No, this isn’t another superlative-laden faux-business piece re-affirming Dov Charney’s status as Hipster Magnate Ad Infinitum.
But I do plan to extol the successes of the polarizing American Apparel founder and his monochromatic empire—not for his V-necked influence on the Grizzly Bear crowd, but for his ability to craft a business that uses risk to its advantage as well as any in recent memory.
In building a clothing company remarkable for running risqué billboard spots, trumpeting Made-in-the-U.S.A. vertical integration, and eschewing the use of logos, Charney cast himself as head maverick—the hyperactive face of the operation. As American Apparel blossomed into a 260-store international megachain, Charney did not distance himself from any facet of the business; he still shoots many of the sexually-charged ads himself—a fact that has bolstered critics who say he exploits impressionable young women (Charney infamously the target of a slew of sexual harassment suits). Meanwhile, Charney hitched the brand to equally incendiary politically progressive slogans, advocating gay marriage legalization and immigration reform—the latter in 10-foot boldface on the side of his downtown Los Angeles factory.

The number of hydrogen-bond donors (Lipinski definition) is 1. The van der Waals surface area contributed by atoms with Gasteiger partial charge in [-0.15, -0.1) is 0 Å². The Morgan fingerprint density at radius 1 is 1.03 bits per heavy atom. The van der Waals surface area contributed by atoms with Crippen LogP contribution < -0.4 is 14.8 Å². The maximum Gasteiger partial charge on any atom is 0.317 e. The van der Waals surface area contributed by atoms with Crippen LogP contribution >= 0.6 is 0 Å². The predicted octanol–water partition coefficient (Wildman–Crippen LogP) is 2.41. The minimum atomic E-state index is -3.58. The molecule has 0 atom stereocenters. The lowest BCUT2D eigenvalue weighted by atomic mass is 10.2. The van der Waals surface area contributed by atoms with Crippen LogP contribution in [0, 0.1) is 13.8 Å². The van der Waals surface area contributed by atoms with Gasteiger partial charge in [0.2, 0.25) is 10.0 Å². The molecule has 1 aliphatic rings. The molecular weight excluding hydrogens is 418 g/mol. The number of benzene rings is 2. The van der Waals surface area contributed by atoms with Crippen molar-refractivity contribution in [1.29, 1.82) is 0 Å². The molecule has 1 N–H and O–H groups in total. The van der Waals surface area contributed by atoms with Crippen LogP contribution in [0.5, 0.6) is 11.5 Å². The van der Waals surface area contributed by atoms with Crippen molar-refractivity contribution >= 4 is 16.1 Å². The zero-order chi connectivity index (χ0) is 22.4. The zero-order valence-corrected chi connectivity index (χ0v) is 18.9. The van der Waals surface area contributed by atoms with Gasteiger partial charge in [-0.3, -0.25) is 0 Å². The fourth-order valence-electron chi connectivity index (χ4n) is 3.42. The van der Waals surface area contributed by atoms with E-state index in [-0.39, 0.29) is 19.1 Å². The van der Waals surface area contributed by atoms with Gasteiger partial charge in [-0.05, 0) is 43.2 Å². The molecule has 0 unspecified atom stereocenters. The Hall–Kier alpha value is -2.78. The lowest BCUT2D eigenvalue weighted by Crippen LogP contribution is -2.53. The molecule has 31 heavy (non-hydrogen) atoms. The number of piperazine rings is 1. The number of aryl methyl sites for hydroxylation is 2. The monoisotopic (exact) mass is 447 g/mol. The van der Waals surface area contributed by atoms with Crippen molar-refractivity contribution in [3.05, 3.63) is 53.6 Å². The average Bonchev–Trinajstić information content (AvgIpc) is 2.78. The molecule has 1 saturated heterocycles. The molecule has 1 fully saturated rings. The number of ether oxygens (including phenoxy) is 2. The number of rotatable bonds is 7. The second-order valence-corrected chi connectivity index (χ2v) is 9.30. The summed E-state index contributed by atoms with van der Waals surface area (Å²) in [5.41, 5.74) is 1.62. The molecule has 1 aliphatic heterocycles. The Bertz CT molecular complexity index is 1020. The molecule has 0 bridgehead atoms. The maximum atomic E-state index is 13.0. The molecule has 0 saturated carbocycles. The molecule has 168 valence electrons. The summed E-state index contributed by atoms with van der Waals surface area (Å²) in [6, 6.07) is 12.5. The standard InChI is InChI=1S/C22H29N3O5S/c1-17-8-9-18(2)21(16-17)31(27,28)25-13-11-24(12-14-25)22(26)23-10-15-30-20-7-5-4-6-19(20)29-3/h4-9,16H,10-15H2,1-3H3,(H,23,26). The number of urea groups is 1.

Business executives generally see such outspoken political advocacy as toxic.
During his playing days, Michael Jordan—a man whose zeal for promotion rivals that of Charney—famously refused to endorse an African-American Democrat trying to unseat legendary civil rights opponent Jesse Helms in Jordan’s adopted home state of North Carolina, reportedly telling a friend that “Republicans buy shoes, too.” For all the criticism he’s since endured for failing to convert his lofty platform into political soapbox, Jordan’s fear of lost profit was not without reason—company high-ups who publicly air their political leanings risk inciting customer backlash. Just last month, Whole Foods CEO John Mackey’s Wall Street Journaleditorial against “ObamaCare” inspired the upscale grocery’s left-leaning customers to revolt en masse; a Boycott Whole Foods Facebook page registered more than 14,000 members in a week’s time.